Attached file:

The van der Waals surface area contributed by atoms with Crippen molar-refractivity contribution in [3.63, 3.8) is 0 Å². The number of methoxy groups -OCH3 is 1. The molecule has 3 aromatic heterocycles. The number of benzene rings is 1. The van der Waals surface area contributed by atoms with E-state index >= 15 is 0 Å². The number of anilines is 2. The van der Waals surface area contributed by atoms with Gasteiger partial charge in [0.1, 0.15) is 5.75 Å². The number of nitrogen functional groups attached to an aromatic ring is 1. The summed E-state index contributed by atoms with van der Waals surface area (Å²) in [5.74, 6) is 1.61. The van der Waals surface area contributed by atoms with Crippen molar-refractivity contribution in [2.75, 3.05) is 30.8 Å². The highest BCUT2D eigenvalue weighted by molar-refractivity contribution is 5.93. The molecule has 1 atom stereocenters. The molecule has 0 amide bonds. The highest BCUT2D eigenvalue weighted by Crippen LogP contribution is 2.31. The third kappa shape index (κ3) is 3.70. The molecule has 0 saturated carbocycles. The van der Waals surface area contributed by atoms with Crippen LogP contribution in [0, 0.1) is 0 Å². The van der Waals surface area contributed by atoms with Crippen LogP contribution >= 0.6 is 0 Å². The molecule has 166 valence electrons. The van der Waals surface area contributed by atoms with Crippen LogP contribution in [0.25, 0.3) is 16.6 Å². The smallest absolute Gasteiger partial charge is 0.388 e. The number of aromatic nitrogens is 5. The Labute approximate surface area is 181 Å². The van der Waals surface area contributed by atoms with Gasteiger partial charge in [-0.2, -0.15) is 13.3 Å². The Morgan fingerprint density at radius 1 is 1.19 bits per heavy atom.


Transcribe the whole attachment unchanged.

The van der Waals surface area contributed by atoms with Crippen molar-refractivity contribution in [3.63, 3.8) is 0 Å². The number of methoxy groups -OCH3 is 1. The molecule has 3 aromatic heterocycles. The number of benzene rings is 1. The van der Waals surface area contributed by atoms with E-state index >= 15 is 0 Å². The number of anilines is 2. The van der Waals surface area contributed by atoms with Gasteiger partial charge in [0.1, 0.15) is 5.75 Å². The number of nitrogen functional groups attached to an aromatic ring is 1. The summed E-state index contributed by atoms with van der Waals surface area (Å²) in [5.74, 6) is 1.61. The van der Waals surface area contributed by atoms with Crippen molar-refractivity contribution in [2.75, 3.05) is 30.8 Å². The highest BCUT2D eigenvalue weighted by molar-refractivity contribution is 5.93. The molecule has 1 atom stereocenters. The molecule has 0 amide bonds. The highest BCUT2D eigenvalue weighted by Crippen LogP contribution is 2.31. The third kappa shape index (κ3) is 3.70. The molecule has 0 saturated carbocycles. The van der Waals surface area contributed by atoms with Crippen LogP contribution in [0, 0.1) is 0 Å². The van der Waals surface area contributed by atoms with Crippen LogP contribution >= 0.6 is 0 Å². The molecule has 166 valence electrons. The van der Waals surface area contributed by atoms with Crippen LogP contribution in [0.25, 0.3) is 16.6 Å². The smallest absolute Gasteiger partial charge is 0.388 e. The number of aromatic nitrogens is 5. The Labute approximate surface area is 181 Å². The van der Waals surface area contributed by atoms with Gasteiger partial charge in [-0.2, -0.15) is 13.3 Å². The Morgan fingerprint density at radius 1 is 1.19 bits per heavy atom.